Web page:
Newspaper Page Text
•She's Kone-my angel, my darling!
Away to the mountains has flown.
And I am sitting and dreaming,
In tenderest sadness alone.
There's nothing to shatter the silence
That broods like a fathomless pall
O'er space that was once full of music.
Save the sparrows' monotonous call.
Around me are touching mementos
Of days that were brimming with cheer,
When she, my radiant angel
From the kingdom of Heaven, was near.
The marks of her pink baby lingers
Are still on the window's bright pane,
Where fond in my arms I upheld her
To look at the glittering rain.
Her rattle still lies on my table.
With all of its poor, battered bells,
And oh, what a story of transport
The dear little plaything now tells.
On a chair is her shoe like a flower
A lover In his passion has pressed.
Its beautiful petals all faded,
That his sweetheart once wore on her
'Tis true she has only departed
To cross a brief channel of time,
But, oh. what a stifling measure
It makes In life's musical rhyme!
What a pause and a silence oppressive
That makes the yearning heart ache
And feel that a time is now coming
When the chain that is golden must
—Rev. G. W. Crofts, in Chicago Inter
y < cY«V«'«'«• (Vi'iVi t tV< I'iVt"«Ya'i i IVI 11 u'«Vi f'iJ•
I A CLEW BY WIRE |
;S Or, An Interrupted Current. «:
H LY HOWARD M. YOST. =:
•5 Copyright, 1896, by J. B. Lippincott Co. £
Being satisfied in my own mind that
the difference between Mr. Morley and
Jackson had arisen over business af
fairs, I sought to lead Florence away
from a subject which seemed to cause
"And what can you tell me about the
station agent at Sidington?" I asked.
"Oh, Nelson! how puzzled I am over
what you have told me! You say he
tried to shoot you?"
"Yes; but do not agitate yourself
over that. lie did not hit me, you
know," I answered.
"But why should he want to shoot
you?" she exclaimed.
"That is as much a mystery to me as
to you. Who is the fellow, anyhow?
Where did he come from? His real
tiame, I understand, is Skinner."
"Yes, that is his real name," was
"Why, what reason could he have had
for telling me his name was Hunter?
Tell me what you know about him, my
dear," I demanded, for I thought she
really appeared somewhat reluctant to
give me the desired information.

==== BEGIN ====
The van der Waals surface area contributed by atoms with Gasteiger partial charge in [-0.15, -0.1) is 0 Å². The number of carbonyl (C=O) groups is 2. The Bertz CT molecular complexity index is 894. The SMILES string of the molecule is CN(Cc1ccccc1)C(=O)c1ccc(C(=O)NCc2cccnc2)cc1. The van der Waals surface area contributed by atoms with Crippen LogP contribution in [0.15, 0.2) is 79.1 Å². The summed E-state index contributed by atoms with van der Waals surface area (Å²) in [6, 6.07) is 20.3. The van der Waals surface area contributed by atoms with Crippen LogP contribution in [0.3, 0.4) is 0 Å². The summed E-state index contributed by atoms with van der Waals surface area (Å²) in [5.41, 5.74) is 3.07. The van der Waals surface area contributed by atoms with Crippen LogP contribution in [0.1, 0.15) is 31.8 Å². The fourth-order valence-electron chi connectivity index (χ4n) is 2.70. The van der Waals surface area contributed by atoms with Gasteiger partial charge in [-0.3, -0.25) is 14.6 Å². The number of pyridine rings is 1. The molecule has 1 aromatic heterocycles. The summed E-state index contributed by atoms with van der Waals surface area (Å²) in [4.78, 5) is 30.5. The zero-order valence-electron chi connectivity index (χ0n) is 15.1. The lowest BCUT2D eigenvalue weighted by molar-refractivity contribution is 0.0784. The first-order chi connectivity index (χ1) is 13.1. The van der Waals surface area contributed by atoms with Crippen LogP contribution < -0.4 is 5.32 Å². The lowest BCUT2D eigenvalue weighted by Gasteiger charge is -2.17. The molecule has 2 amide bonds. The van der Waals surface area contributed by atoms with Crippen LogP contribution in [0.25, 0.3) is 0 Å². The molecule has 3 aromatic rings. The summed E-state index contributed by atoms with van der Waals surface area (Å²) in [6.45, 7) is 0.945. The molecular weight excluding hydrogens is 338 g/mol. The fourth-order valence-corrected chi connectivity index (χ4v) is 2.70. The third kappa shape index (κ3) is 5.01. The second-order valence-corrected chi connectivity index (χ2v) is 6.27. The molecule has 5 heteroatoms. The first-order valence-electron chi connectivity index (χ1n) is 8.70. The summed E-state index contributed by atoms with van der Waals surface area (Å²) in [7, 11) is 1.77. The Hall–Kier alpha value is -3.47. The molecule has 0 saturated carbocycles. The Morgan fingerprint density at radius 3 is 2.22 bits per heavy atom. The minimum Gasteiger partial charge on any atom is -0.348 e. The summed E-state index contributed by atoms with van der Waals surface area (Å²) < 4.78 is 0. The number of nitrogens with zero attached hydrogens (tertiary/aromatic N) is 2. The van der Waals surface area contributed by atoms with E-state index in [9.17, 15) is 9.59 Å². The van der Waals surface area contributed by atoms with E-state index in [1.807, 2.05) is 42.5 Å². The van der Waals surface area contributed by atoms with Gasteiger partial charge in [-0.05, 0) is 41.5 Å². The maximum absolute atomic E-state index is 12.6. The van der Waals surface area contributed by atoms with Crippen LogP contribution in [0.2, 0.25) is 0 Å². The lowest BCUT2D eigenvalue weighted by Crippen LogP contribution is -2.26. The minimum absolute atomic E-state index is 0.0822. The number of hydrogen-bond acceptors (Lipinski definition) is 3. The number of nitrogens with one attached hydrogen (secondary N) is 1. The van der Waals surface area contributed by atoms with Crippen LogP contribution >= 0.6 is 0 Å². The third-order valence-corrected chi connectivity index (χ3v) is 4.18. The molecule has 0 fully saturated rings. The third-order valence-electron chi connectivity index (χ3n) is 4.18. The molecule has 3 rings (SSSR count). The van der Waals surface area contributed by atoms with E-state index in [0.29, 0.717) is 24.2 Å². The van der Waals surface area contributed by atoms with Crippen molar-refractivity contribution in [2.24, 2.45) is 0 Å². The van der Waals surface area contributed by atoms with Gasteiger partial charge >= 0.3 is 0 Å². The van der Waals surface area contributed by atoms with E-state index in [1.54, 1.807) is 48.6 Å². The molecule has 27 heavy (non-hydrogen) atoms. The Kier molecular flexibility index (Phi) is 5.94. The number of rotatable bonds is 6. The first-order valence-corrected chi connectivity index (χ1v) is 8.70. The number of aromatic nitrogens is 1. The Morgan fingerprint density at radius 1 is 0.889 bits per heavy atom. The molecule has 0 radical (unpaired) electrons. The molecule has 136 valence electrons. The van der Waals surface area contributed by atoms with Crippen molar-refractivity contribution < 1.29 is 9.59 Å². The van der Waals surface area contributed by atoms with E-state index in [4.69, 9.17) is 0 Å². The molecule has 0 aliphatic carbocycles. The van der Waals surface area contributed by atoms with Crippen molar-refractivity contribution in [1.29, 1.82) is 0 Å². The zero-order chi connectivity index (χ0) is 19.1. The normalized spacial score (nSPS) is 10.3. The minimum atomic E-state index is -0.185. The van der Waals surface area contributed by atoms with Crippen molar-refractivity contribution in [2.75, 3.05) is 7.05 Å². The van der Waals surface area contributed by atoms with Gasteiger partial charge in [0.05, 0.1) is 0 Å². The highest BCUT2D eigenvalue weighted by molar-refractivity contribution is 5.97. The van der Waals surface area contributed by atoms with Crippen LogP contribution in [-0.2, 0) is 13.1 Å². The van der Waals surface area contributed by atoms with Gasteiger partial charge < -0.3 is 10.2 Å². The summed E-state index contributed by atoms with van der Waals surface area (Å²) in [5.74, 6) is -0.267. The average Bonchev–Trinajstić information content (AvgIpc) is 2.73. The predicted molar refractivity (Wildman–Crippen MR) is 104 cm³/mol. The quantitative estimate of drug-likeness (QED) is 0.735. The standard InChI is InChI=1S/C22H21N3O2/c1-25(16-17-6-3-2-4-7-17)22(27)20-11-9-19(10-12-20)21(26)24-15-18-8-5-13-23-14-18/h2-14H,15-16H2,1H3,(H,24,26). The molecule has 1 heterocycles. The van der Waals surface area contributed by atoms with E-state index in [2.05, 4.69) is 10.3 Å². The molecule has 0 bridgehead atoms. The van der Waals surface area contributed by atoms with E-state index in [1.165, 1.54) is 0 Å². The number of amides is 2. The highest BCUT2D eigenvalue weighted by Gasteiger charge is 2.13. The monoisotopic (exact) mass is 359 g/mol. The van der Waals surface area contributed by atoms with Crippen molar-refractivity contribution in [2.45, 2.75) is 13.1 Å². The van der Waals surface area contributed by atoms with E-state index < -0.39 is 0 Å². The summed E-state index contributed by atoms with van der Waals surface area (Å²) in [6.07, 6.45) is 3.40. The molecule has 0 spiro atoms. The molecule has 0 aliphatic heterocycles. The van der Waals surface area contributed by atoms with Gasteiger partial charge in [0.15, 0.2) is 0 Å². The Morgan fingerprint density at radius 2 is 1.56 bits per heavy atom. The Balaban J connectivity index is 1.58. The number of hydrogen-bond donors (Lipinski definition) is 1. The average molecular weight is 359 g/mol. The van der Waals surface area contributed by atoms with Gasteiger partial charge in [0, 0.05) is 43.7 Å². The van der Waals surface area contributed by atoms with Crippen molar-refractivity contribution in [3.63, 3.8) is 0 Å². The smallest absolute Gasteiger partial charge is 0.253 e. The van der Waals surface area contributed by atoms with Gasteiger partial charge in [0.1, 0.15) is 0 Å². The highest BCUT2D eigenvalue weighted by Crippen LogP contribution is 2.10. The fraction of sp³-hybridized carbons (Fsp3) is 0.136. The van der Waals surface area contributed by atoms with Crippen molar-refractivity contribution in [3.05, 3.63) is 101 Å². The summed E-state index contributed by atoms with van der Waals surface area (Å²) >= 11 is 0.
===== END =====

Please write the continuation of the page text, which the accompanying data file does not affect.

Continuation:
"Florence, who is he?"
"He is a detective," she answered.
"A detective! He! What is he do
ing about here?" I asked, in astonish
"Promise me you will not breathe a
word," Florence said, earnestly, hold
ing up her forefinger in emphasis.
"I promise solemnly."
"And promise you will not think me
a very foolish girl?"
"Well, then, after the bank robbery
2T used to read all the papers to ascer
tain if the robbers had been discovered.
The time went by, and you, poor boy,
■were still under the cruel suspicion.
Why, Nelson, nearly all of your old
friends believe you had a hand in the
"Oh, I know that!" I answered,
gloomily. "And I was foolish to give
up the trust and love and confidence of
the only true friend I seemed to have
at that time," kissing the faithful girl's
"Indeed you were foolish, and cruel,
too," Florence murmured. "Six months
went by, and you went to Europe.
Nothing was discovered regarding the
robbery; and, what was worse, noth
ing seemed to be done in the matter.
Every one seemed to have forgotten all
about it, except that you were the
guilty one; that was not forgotten.
Oh, Nelson, I felt so sorry for you! I
knew how honorable you were, and
how heavy your heart must have been.
80 I made up my mind to do something
"Yes. It was foolish, I know, but
I could not rest until I determined to
try and clear you."
For a few moments my heart was too
full for speech. "And what did you
do?" I asked, gently.
"I did not want father to know, so
I asked Mr. Jackson to send the best de
tective he knew of to me. Mr. Jackson
eeemed very kindly disposed toward
you at that time; he did as I requested,
and asked me no questions about my
"So you hired a detective to trace the
"And that fellow Skinner—is he the
"Yes. I suppose it was a foolish
thing to do, fur nothing seems to have